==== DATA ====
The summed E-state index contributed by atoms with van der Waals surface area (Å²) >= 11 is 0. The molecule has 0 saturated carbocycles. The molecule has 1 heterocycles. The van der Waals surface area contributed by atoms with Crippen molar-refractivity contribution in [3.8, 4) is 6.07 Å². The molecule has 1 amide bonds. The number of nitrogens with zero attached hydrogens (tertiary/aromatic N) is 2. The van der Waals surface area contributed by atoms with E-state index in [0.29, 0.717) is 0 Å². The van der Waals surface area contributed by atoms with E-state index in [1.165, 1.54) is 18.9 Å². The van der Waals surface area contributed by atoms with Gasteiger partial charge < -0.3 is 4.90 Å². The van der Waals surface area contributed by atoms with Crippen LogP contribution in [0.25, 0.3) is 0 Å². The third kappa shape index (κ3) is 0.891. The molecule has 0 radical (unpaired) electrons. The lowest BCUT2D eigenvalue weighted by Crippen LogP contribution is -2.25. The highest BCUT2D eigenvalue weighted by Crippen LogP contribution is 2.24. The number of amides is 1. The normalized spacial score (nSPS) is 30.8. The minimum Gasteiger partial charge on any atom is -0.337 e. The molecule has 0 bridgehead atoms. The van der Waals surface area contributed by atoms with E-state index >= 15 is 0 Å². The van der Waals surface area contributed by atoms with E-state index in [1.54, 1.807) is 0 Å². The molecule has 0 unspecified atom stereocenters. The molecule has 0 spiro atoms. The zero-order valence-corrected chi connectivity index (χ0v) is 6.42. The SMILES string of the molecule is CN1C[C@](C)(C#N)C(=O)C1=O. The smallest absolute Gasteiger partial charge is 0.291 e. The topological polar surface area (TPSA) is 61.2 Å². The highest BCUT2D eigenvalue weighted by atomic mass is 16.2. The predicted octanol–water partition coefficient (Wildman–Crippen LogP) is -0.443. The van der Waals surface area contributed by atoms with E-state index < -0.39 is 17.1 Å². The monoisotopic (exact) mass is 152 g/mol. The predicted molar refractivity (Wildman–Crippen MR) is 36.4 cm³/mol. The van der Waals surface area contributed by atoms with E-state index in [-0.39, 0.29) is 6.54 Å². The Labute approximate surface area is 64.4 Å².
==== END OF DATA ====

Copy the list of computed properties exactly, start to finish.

The summed E-state index contributed by atoms with van der Waals surface area (Å²) >= 11 is 0. The molecule has 0 saturated carbocycles. The molecule has 1 heterocycles. The van der Waals surface area contributed by atoms with Crippen molar-refractivity contribution in [3.8, 4) is 6.07 Å². The molecule has 1 amide bonds. The number of nitrogens with zero attached hydrogens (tertiary/aromatic N) is 2. The van der Waals surface area contributed by atoms with E-state index in [0.29, 0.717) is 0 Å². The van der Waals surface area contributed by atoms with E-state index in [1.165, 1.54) is 18.9 Å². The van der Waals surface area contributed by atoms with Gasteiger partial charge < -0.3 is 4.90 Å². The van der Waals surface area contributed by atoms with Crippen LogP contribution in [0.25, 0.3) is 0 Å². The third kappa shape index (κ3) is 0.891. The molecule has 0 radical (unpaired) electrons. The lowest BCUT2D eigenvalue weighted by Crippen LogP contribution is -2.25. The highest BCUT2D eigenvalue weighted by Crippen LogP contribution is 2.24. The number of amides is 1. The normalized spacial score (nSPS) is 30.8. The minimum Gasteiger partial charge on any atom is -0.337 e. The molecule has 0 bridgehead atoms. The van der Waals surface area contributed by atoms with E-state index >= 15 is 0 Å². The van der Waals surface area contributed by atoms with E-state index in [1.54, 1.807) is 0 Å². The molecule has 0 unspecified atom stereocenters. The molecule has 0 spiro atoms. The zero-order valence-corrected chi connectivity index (χ0v) is 6.42. The SMILES string of the molecule is CN1C[C@](C)(C#N)C(=O)C1=O. The smallest absolute Gasteiger partial charge is 0.291 e. The topological polar surface area (TPSA) is 61.2 Å². The highest BCUT2D eigenvalue weighted by atomic mass is 16.2. The predicted octanol–water partition coefficient (Wildman–Crippen LogP) is -0.443. The van der Waals surface area contributed by atoms with E-state index < -0.39 is 17.1 Å². The monoisotopic (exact) mass is 152 g/mol. The predicted molar refractivity (Wildman–Crippen MR) is 36.4 cm³/mol. The van der Waals surface area contributed by atoms with E-state index in [-0.39, 0.29) is 6.54 Å². The Labute approximate surface area is 64.4 Å².